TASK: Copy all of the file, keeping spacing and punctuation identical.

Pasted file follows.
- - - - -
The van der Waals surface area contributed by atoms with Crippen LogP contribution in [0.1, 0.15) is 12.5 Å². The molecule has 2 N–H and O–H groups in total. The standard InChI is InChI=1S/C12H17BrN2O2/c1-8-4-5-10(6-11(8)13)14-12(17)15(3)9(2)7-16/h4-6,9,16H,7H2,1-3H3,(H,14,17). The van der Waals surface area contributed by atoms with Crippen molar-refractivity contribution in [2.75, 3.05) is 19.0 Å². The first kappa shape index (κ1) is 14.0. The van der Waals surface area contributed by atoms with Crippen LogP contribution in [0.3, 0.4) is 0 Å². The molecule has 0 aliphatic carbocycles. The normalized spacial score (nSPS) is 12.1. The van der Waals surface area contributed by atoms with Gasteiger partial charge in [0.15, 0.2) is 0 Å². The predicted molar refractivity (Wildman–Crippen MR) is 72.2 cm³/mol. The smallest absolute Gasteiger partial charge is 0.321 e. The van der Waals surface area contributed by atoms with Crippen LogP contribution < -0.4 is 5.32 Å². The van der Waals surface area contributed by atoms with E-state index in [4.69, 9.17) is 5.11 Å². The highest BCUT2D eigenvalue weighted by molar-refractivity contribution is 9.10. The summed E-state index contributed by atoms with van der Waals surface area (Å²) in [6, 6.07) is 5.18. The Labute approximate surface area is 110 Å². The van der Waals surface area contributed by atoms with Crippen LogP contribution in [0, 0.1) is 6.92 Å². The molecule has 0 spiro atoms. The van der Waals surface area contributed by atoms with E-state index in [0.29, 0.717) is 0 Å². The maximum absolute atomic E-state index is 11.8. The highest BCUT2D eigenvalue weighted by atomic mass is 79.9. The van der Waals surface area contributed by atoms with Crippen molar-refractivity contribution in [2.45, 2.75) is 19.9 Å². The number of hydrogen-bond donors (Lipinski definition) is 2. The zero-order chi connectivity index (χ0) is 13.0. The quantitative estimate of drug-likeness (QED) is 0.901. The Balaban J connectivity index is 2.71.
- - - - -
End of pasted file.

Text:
The van der Waals surface area contributed by atoms with Crippen LogP contribution in [0.1, 0.15) is 12.5 Å². The molecule has 2 N–H and O–H groups in total. The standard InChI is InChI=1S/C12H17BrN2O2/c1-8-4-5-10(6-11(8)13)14-12(17)15(3)9(2)7-16/h4-6,9,16H,7H2,1-3H3,(H,14,17). The van der Waals surface area contributed by atoms with Crippen molar-refractivity contribution in [2.75, 3.05) is 19.0 Å². The first kappa shape index (κ1) is 14.0. The van der Waals surface area contributed by atoms with Crippen LogP contribution in [0.3, 0.4) is 0 Å². The molecule has 0 aliphatic carbocycles. The normalized spacial score (nSPS) is 12.1. The van der Waals surface area contributed by atoms with Gasteiger partial charge in [0.15, 0.2) is 0 Å². The predicted molar refractivity (Wildman–Crippen MR) is 72.2 cm³/mol. The smallest absolute Gasteiger partial charge is 0.321 e. The van der Waals surface area contributed by atoms with Crippen LogP contribution < -0.4 is 5.32 Å². The van der Waals surface area contributed by atoms with E-state index in [4.69, 9.17) is 5.11 Å². The highest BCUT2D eigenvalue weighted by molar-refractivity contribution is 9.10. The summed E-state index contributed by atoms with van der Waals surface area (Å²) in [6, 6.07) is 5.18. The Labute approximate surface area is 110 Å². The van der Waals surface area contributed by atoms with Crippen LogP contribution in [0, 0.1) is 6.92 Å². The molecule has 0 spiro atoms. The van der Waals surface area contributed by atoms with E-state index in [0.29, 0.717) is 0 Å². The maximum absolute atomic E-state index is 11.8. The highest BCUT2D eigenvalue weighted by atomic mass is 79.9. The van der Waals surface area contributed by atoms with Crippen molar-refractivity contribution in [2.45, 2.75) is 19.9 Å². The number of hydrogen-bond donors (Lipinski definition) is 2. The zero-order chi connectivity index (χ0) is 13.0. The quantitative estimate of drug-likeness (QED) is 0.901. The Balaban J connectivity index is 2.71.